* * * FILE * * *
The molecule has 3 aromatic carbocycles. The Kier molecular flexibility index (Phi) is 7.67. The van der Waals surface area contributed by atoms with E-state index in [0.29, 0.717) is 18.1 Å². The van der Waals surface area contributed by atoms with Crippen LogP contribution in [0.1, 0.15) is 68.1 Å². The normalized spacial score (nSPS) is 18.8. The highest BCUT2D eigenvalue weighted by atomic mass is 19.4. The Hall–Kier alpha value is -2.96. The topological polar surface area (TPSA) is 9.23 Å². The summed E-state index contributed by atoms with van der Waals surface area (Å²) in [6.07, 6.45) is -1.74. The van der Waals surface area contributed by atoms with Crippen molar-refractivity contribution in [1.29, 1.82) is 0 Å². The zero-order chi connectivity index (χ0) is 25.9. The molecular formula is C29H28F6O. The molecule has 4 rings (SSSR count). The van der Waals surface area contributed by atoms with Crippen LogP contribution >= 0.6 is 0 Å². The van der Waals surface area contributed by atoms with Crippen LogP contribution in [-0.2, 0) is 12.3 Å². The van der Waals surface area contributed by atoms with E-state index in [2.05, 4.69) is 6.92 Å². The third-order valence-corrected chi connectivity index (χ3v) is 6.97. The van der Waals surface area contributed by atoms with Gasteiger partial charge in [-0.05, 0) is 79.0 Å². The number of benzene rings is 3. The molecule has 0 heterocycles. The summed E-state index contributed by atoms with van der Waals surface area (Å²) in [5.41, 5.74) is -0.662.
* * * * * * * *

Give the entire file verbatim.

The molecule has 3 aromatic carbocycles. The Kier molecular flexibility index (Phi) is 7.67. The van der Waals surface area contributed by atoms with E-state index in [0.29, 0.717) is 18.1 Å². The van der Waals surface area contributed by atoms with Crippen LogP contribution in [0.1, 0.15) is 68.1 Å². The normalized spacial score (nSPS) is 18.8. The highest BCUT2D eigenvalue weighted by atomic mass is 19.4. The Hall–Kier alpha value is -2.96. The topological polar surface area (TPSA) is 9.23 Å². The summed E-state index contributed by atoms with van der Waals surface area (Å²) in [6.07, 6.45) is -1.74. The van der Waals surface area contributed by atoms with Crippen molar-refractivity contribution in [1.29, 1.82) is 0 Å². The zero-order chi connectivity index (χ0) is 25.9. The molecular formula is C29H28F6O. The molecule has 4 rings (SSSR count). The van der Waals surface area contributed by atoms with Crippen LogP contribution >= 0.6 is 0 Å². The van der Waals surface area contributed by atoms with Crippen LogP contribution in [-0.2, 0) is 12.3 Å². The van der Waals surface area contributed by atoms with E-state index in [2.05, 4.69) is 6.92 Å². The third-order valence-corrected chi connectivity index (χ3v) is 6.97. The van der Waals surface area contributed by atoms with Gasteiger partial charge in [-0.05, 0) is 79.0 Å². The number of benzene rings is 3. The molecule has 0 heterocycles. The summed E-state index contributed by atoms with van der Waals surface area (Å²) in [5.41, 5.74) is -0.662.